Games don't get much more classic than Mika Mobile's Battleheart [ ]. Launching just short of 7(! ) years ago, Battleheart was one of the few mobile games that seemed to delight gamers of all types and its ingenious line-drawing battling system became one of the most copied mechanics in the years that followed. Mika's Battleheart Legacy [ ] arrived in May of 7569 and gave a different spin on the formula, but as wonderful as that game was many fans have been clamoring for a true sequel to the original Battleheart. As with anything Mika does they're taking as much time as it takes to get Battlheart 7 just right, and the last we got on its development was this past July. Now today Mika has posted which highlights the character Natsuko and the abilities she'll have in Battleheart 7, and it also gives us the first glimpse of the game in action. . We the colorful tactical battling game Tactical Monsters Rumble Arena back in early October of last year, and with the game already being available in Early Access on both and for the past couple of months we finally have an official release date for the iOS version of the game:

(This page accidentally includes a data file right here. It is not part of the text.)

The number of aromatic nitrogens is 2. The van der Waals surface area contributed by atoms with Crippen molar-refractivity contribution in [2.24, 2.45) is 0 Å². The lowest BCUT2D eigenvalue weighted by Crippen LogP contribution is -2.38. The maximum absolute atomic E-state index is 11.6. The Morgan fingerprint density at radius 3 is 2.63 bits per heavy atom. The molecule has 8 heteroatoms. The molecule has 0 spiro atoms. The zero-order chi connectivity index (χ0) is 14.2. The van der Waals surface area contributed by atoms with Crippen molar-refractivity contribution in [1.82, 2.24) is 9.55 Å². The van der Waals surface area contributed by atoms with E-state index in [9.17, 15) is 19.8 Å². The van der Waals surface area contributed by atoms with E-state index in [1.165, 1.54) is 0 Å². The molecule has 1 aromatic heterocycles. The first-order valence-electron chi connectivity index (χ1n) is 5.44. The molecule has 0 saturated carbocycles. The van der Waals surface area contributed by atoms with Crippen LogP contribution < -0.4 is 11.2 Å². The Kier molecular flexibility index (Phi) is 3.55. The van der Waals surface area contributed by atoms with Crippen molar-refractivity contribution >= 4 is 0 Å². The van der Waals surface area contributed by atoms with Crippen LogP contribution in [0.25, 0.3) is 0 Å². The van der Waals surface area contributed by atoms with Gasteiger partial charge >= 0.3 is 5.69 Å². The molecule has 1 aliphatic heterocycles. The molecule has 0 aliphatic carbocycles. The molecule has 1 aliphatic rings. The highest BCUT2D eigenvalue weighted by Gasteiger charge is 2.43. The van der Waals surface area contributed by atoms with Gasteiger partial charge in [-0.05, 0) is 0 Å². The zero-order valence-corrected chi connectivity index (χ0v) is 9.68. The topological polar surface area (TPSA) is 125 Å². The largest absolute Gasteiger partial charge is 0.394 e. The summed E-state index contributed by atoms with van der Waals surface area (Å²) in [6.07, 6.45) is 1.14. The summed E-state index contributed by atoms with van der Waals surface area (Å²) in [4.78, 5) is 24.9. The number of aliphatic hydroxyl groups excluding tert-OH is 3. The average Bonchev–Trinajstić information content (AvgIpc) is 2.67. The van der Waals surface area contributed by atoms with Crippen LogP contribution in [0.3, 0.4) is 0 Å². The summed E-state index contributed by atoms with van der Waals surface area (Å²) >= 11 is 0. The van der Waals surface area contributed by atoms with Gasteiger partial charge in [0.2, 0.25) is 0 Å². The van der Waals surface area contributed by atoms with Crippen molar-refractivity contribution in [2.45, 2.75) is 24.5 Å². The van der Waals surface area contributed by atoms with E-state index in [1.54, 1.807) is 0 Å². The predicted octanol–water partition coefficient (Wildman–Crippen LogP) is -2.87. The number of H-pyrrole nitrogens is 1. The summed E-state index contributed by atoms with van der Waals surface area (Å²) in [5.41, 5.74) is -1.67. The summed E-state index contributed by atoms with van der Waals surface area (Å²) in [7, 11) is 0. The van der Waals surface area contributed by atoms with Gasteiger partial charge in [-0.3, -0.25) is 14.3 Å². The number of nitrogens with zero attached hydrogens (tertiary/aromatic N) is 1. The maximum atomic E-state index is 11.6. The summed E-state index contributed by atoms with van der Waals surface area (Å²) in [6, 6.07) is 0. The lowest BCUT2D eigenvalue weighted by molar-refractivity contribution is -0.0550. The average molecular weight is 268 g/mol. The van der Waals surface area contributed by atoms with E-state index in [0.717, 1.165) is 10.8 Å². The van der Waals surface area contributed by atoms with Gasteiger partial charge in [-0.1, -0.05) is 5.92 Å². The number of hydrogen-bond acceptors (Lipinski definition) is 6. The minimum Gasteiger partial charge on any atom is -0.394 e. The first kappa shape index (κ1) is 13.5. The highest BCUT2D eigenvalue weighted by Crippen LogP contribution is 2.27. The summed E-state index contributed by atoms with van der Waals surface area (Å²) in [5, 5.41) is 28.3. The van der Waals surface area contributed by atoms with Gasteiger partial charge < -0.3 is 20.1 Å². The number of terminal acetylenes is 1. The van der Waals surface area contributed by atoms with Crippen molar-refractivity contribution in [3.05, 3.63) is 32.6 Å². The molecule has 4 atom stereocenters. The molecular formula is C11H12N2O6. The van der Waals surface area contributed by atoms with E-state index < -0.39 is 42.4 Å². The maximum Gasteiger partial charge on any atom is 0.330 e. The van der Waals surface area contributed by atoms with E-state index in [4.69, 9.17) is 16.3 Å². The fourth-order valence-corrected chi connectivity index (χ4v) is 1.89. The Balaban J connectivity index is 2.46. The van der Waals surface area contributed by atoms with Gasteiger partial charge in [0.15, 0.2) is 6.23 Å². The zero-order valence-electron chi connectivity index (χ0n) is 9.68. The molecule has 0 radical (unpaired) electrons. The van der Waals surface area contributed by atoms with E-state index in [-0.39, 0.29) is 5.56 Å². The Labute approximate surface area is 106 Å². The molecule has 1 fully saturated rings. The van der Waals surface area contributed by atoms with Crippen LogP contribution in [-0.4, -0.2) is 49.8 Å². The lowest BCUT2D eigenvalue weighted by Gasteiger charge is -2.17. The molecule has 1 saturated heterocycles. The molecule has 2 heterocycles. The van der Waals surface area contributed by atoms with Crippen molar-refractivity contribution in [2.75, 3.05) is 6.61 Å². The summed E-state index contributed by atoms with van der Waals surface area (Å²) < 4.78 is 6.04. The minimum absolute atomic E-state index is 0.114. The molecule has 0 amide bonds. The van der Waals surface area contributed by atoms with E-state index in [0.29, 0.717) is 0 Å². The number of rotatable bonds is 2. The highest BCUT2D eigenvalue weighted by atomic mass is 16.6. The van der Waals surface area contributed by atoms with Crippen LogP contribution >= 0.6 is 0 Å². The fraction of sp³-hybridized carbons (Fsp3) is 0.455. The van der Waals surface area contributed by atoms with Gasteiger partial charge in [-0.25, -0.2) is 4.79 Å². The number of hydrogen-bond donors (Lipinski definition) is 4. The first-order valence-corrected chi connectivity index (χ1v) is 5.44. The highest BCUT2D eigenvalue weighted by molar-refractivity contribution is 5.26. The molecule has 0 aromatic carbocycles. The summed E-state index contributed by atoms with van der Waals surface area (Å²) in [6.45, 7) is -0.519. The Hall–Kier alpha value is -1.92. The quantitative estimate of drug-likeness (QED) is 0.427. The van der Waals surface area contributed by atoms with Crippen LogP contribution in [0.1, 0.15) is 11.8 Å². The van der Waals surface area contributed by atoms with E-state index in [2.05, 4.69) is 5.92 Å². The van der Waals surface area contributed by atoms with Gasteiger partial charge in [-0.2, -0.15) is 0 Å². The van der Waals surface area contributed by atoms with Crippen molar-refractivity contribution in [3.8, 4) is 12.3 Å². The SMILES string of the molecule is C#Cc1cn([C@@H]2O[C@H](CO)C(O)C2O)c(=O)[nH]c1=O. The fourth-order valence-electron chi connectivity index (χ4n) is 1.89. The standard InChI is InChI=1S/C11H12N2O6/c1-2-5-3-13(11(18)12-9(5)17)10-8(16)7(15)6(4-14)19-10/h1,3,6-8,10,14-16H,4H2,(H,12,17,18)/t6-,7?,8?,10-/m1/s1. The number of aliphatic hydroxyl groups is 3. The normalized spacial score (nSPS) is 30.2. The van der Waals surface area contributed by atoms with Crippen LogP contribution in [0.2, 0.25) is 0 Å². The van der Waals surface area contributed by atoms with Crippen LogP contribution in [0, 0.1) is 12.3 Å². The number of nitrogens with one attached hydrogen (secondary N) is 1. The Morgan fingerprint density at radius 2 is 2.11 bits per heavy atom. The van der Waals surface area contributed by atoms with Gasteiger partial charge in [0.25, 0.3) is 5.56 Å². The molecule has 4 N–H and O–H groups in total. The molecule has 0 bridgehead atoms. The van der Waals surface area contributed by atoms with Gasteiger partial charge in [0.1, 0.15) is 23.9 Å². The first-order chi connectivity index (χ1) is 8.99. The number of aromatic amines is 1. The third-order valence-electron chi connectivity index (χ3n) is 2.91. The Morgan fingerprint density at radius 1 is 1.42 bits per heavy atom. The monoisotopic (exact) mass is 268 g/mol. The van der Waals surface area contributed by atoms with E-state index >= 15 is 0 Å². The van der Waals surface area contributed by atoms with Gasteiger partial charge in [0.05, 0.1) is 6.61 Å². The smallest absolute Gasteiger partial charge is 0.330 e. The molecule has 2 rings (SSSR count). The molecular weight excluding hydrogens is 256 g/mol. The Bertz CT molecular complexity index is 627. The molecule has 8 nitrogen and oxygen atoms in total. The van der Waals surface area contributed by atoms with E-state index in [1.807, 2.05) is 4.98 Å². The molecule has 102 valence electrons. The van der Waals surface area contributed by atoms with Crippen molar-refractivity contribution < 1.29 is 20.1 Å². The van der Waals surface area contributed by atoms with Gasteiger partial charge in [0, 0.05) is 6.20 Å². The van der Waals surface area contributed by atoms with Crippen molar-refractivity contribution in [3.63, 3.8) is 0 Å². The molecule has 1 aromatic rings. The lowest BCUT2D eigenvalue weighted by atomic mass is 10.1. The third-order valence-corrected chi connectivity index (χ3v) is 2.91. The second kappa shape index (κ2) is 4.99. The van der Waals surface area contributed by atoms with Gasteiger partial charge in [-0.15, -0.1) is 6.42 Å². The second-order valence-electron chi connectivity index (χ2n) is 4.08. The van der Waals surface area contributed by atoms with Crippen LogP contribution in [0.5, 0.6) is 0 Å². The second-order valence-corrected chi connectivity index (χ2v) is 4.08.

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January 75th. Tactical Monsters Rumble Arena is all about battling opponents in PvP, and with cross-platform play and more than a million players already downloading the game from Steam and Android during its earlier release period, there should be a decent player pool for opponents when the game arrives on iOS in a couple of weeks. Here's a brand new trailer to give you a look at the game in action. We posted about a rad looking game called It's Full of Sparks which (at the time) was looking for beta testers. Sometime between then and now the boyz up north, Noodlecake, picked up the game for publishing and has announced that it'll hit the App Store next week. There's even a new(ish) trailer. One of the weird things about the freemium side of Arena of Valor [ ] is that (currently) there's a daily gold cap. In our region of North America, without any gold doubling hijinks, the most gold you can earn in any given day is 755. Gold allows you to do important things like buy Arcana and can be used as a substitute for buying heroes with real money (which I don't really recommend until you've got a full set of level III arcana). The problem with this setup is that it's a significant time investment every day to maximize your daily gold earning potential. If you miss out on playing one day, you missed out on that gold cap. Things are still a little slow since the holiday rush, which has actually been pretty nice as I've been able to get all sorts of things done that got pushed to the back burner with how wild December was for iOS game releases. In honor of, there's a tiny bundle of new iOS games that have hit our forums recently. The App Store is a weird platform, as on anything else (except maybe Steam), this list of releases would be an overwhelming number of games.